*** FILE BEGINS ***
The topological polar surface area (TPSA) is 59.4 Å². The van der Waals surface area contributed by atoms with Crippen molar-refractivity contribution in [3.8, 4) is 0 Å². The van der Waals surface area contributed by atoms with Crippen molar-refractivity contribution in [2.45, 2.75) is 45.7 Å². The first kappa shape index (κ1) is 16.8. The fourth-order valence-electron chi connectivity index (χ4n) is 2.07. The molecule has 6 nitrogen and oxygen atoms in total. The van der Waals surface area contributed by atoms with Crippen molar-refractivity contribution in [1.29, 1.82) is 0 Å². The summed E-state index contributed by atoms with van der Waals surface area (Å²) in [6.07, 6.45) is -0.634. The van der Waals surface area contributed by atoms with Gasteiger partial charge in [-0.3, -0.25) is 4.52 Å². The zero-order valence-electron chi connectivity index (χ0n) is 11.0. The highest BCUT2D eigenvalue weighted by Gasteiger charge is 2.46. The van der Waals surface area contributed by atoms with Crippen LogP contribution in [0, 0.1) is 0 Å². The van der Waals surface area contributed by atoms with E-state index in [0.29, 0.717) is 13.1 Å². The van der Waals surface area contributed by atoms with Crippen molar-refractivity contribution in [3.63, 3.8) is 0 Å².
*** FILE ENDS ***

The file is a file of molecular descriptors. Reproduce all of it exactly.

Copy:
The topological polar surface area (TPSA) is 59.4 Å². The van der Waals surface area contributed by atoms with Crippen molar-refractivity contribution in [3.8, 4) is 0 Å². The van der Waals surface area contributed by atoms with Crippen molar-refractivity contribution in [2.45, 2.75) is 45.7 Å². The first kappa shape index (κ1) is 16.8. The fourth-order valence-electron chi connectivity index (χ4n) is 2.07. The molecule has 6 nitrogen and oxygen atoms in total. The van der Waals surface area contributed by atoms with Crippen molar-refractivity contribution in [1.29, 1.82) is 0 Å². The summed E-state index contributed by atoms with van der Waals surface area (Å²) in [6.07, 6.45) is -0.634. The van der Waals surface area contributed by atoms with Gasteiger partial charge in [-0.3, -0.25) is 4.52 Å². The zero-order valence-electron chi connectivity index (χ0n) is 11.0. The highest BCUT2D eigenvalue weighted by Gasteiger charge is 2.46. The van der Waals surface area contributed by atoms with Crippen LogP contribution in [0, 0.1) is 0 Å². The van der Waals surface area contributed by atoms with E-state index in [0.29, 0.717) is 13.1 Å². The van der Waals surface area contributed by atoms with Crippen molar-refractivity contribution in [3.63, 3.8) is 0 Å².